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What if Jobs and Gates had teamed up?

The tech industry buzzed last week over what many deemed a historic meeting between Steve Jobs and Bill Gates on the stage of the Wall Street Journal's schmooze-fest titled “D: All Things Digital.” While some might have wanted fireworks, the two icons of the PC Age were cordial and humble (a word I have not often used to describe Jobs).

As they spoke of 30 years of competition and cooperation in the most mutually complimentary terms (you can read the transcript of the interview at the All Things D site or catch the video (iTunes has the official cut, but it's already been posted to YouTube), I couldn't help but wonder what might have been.

If instead of Steve Wozniak and Paul Allen, what if Jobs and Gates had teamed up together?

My guess is that software and design would be decades ahead of where it is today, and not just because cooperation would have pushed them further than the competitive squabbles that pre-occupied these two giants through much of the 1980s and '90s. The industry would have been propelled by a powerful, vision-rich, and - most importantly - complete brain trust.

The awesome combination was evident as the two sat on stage. Steve was dressed in his trademark black mock turtleneck, looking poised and healthy and hip enough to do the late-night talk show circuit. Bill was slouched and rumpled, his hair uncombed, looking like he'd just come from a late-night programming binge.
Steve talked about design and experience and the excitement of invention. “It's all about what happens tomorrow,” he said. “… Let's go invent tomorrow.”

Bill talked about PCs and software and architecture. “If you look inside my brain, it's filled with software and the magic of software and the belief in software, and that's not going to change.”

Vision and conviction

Imagine if Steve's vision and design aesthetic had met Bill's conviction and coding ethic 30 years ago. I'd venture to say the computing experience would be completely different today. User interface would melt into user experience. Software and hardware would meld into an application where the PC/Mac/device would be all but invisible in the completion of whatever task was at hand.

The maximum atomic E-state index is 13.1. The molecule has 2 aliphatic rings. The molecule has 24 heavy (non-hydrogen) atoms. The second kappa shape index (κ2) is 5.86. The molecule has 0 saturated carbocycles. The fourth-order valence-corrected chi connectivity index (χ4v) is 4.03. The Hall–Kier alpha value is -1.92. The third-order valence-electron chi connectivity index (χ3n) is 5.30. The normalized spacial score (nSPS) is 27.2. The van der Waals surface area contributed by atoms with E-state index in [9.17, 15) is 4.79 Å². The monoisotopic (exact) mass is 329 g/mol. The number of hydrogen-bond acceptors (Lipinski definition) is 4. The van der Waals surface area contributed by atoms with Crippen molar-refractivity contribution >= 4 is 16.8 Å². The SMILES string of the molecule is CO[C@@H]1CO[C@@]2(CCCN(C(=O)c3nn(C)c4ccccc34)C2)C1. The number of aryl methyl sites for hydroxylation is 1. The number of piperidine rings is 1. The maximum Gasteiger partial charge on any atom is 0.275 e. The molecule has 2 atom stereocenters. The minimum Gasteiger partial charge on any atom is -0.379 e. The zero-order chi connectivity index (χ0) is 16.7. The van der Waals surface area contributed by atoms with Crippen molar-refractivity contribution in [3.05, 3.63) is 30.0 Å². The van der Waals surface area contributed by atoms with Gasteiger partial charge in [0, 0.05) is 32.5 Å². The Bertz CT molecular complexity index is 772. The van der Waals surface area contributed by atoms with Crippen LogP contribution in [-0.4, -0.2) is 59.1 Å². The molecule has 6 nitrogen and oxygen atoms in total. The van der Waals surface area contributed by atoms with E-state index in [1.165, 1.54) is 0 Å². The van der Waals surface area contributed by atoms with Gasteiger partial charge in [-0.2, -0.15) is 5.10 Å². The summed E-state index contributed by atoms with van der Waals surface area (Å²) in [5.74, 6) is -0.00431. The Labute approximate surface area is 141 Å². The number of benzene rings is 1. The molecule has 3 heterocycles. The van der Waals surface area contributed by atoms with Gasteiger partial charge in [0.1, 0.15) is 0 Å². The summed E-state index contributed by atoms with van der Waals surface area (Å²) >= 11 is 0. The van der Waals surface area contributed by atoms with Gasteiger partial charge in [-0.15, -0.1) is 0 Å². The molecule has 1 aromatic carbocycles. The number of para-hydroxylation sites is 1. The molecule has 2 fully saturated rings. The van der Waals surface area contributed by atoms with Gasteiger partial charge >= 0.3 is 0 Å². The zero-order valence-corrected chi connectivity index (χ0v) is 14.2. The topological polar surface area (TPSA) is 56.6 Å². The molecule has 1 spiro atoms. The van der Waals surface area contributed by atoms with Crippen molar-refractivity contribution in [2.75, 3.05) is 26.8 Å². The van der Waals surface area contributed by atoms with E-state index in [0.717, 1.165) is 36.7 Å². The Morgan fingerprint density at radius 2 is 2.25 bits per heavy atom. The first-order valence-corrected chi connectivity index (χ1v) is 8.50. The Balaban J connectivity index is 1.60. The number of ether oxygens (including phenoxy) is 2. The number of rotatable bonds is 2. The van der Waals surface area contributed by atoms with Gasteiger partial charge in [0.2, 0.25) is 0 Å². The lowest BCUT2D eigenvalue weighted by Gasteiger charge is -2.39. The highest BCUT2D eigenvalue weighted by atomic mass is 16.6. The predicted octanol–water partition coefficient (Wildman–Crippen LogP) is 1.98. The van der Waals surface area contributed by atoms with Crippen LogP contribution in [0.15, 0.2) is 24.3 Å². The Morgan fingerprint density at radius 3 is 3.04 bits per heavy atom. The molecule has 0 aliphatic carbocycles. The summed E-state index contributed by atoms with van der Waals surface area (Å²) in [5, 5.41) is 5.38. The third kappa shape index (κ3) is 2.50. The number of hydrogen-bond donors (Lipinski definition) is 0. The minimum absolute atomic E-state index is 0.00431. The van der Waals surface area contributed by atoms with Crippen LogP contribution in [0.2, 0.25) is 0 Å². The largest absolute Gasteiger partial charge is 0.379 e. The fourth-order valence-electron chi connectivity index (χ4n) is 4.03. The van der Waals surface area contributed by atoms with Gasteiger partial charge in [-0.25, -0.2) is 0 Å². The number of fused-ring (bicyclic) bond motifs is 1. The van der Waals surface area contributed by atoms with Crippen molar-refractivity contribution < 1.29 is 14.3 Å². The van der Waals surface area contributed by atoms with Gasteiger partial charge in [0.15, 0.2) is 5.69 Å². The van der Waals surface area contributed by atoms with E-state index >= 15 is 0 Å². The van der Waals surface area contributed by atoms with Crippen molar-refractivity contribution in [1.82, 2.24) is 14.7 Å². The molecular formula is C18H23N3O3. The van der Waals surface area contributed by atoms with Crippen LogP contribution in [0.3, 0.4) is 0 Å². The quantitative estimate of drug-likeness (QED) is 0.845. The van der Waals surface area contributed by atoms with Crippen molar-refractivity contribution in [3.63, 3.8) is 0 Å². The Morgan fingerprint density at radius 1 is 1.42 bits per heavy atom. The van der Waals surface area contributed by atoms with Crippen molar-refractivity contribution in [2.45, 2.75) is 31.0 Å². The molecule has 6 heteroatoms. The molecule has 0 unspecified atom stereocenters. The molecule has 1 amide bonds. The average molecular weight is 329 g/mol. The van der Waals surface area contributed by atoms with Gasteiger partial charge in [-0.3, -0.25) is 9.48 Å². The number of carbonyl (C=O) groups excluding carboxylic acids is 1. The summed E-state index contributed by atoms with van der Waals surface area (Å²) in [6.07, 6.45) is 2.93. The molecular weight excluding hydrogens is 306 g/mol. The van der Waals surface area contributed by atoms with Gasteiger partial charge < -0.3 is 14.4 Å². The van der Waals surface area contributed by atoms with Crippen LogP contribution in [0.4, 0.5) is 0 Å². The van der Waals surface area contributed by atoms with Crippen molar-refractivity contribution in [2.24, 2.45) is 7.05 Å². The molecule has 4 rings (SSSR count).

Imagine if the talent of the teams that both Steve and Bill credited for the success of their companies had come together with one mission: to create the best computing experience. Okay, the company's softball league would have pitted the Geeks against the Chics, but it boggles the mind to think of the products this dream team could have brought to market.

Imagine the acceleration to market of rich graphical interfaces, stable computing environments, capable handheld computers, elegant personal media players, flexible mobile phones, and so many innovations that these two companies brought to market in fits and starts. Might it be possible that the Bill and Steve Company would have gotten these products closer to right the first time out of the gate?

As it is, these two men and their companies have pushed and edged and nudged each other to where we are today. And that's no small accomplishment. They are icons, for sure, and as close to heroes as we'll ever see in this industry.

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Chris Shipley is the executive producer of NetworkWorld's DEMO Conferences, Editor of DEMO Letter, and a technology industry analyst for nearly 20 years. She can be reached at

Shipley has covered the personal technology business since 1984, and is regarded as one of the top analysts covering the technology industry today. She has worked as a writer and editor for a variety of technology consumer magazines, including PC Week, PC Magazine, PC/Computing, and InfoWorld, US Magazine, and Working Woman.

She has written two books on communications and Internet technology, she has won numerous awards for journalistic excellence, and was named the No. 1 newsletter editor by Marketing Computers two years in a row. To subscribe to DEMOletter please visit:

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Aaron Walrich responded 8 years ago: #1

I'm not sure it would have been all that exciting if they had teamed up. I think Steve really needed those 10 years in the middle to become the incubator he is today.

Dan responded 8 years ago: #2

Maybe it's the other way around. They would have done much less together since they would not have been competing against each other.

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